Mr. Bernanke, who was sworn in Feb. 1, had several missions yesterday, the first of two days of the Fed chief's semiannual testimony on the economy and monetary policy. He had to establish how much he shared the outlook of other Fed policy makers, while showing continuity with how Mr. Greenspan made monetary policy and displaying a different style.
Mr. Bernanke went even further than he did at his confirmation hearing in aligning himself with Mr. Greenspan's policy-making process, emphasizing the importance of considering all possible outcomes, not just the baseline forecast, and of "keeping an open mind about the many factors... at play in a dynamic modern economy."
As an academic, Mr. Bernanke worked extensively on economic modeling -- statistical representations of the economy used to forecast movements in employment, inflation and other factors. Yesterday he noted, "Any model is, by necessity, a simplification of the real world." That sentence was almost a carbon copy of Mr. Greenspan's declaration in 2004 that "Every model...is a vastly simplified representation of the world that we experience."
Stylistically, Mr. Bernanke lived up to his reputation as more direct than Mr. Greenspan. One example came when he was asked whether the low level of long-term interest rates compared with short-term rates -- resulting a flat or inverted "yield curve" -- foreshadows a recession. In the past, that phenomenon often -- but not always -- has preceded a downturn.
Asked about the danger last year, Mr. Greenspan replied: "History suggests that that is usually or has been a forward indicator for softening economic activity....I suspect, however, that we have changed the structure of the flow of funds and the relationships amongst the various interest-rate tranches by maturity such that I'm not sure what such a configuration...would mean."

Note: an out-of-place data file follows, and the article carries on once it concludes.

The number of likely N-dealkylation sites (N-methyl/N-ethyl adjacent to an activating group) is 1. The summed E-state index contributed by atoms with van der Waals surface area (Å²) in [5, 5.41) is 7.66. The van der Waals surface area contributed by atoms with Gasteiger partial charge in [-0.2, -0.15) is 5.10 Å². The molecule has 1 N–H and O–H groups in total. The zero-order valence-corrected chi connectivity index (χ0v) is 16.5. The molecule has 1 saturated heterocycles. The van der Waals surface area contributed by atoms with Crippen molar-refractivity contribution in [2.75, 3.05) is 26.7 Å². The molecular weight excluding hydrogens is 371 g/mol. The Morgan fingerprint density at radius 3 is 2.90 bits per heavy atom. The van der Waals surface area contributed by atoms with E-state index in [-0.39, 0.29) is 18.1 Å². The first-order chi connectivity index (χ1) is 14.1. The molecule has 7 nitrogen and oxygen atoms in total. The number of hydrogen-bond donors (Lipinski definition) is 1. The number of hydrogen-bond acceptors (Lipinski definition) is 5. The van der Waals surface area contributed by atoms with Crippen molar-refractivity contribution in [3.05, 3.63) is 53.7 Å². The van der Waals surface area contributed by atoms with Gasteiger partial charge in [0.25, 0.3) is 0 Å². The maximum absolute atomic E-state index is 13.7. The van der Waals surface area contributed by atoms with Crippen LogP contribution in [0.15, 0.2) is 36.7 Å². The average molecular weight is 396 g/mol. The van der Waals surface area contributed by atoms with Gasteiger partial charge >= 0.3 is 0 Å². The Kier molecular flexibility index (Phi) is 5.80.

Mr. Bernanke's response to the same question: "The inverted yield curve is not signaling a slowdown."
Meanwhile, congressmen peppered Mr. Bernanke with questions ranging from how to index Social Security for inflation to the wisdom of extending President Bush's tax cuts. Mr. Greenspan had shown great willingness to comment on numerous nonmonetary policy issues. Mr. Bernanke said responding to many such questions wasn't appropriate for the central bank chief.
Asked by Alabama Democrat Rep. Artur Davis whether tax cuts ought to take into consideration the impact on income inequality, for instance, Mr. Bernanke said, "These are value judgments. There's no scientific way to answer your question... This is what the people have elected you to do, and clearly it's your responsibility."
His avoidance of such questions left some legislators dissatisfied, suggesting his attempt to stay out of political debates will continue to be tested. "You are our No. 1 economist," said David Scott, a Georgia Democrat. "You're not there to just sit on the middle of the fence and not do anything. These are serious issues."
Mr. Bernanke did attempt to offer nonpartisan economic prescriptions to some of these queries. He suggested there were more efficient ways to help low-income workers than raising the minimum wage, that reducing the deficit is important and that Congress should act soon to reform entitlements such as Social Security, whose costs are expected to balloon as the population ages.
The Fed yesterday released economic projections of members of the Federal Open Market Committee, the Fed's policy-making arm. They see economic growth of about 3.5% this year and 3% to 3.5% next year, inflation excluding food and energy at or a bit below 2% this year and next, and unemployment at 4.75% to 5% at the end of this year and next. Said Mr. Bernanke: "I am comfortable with these projections."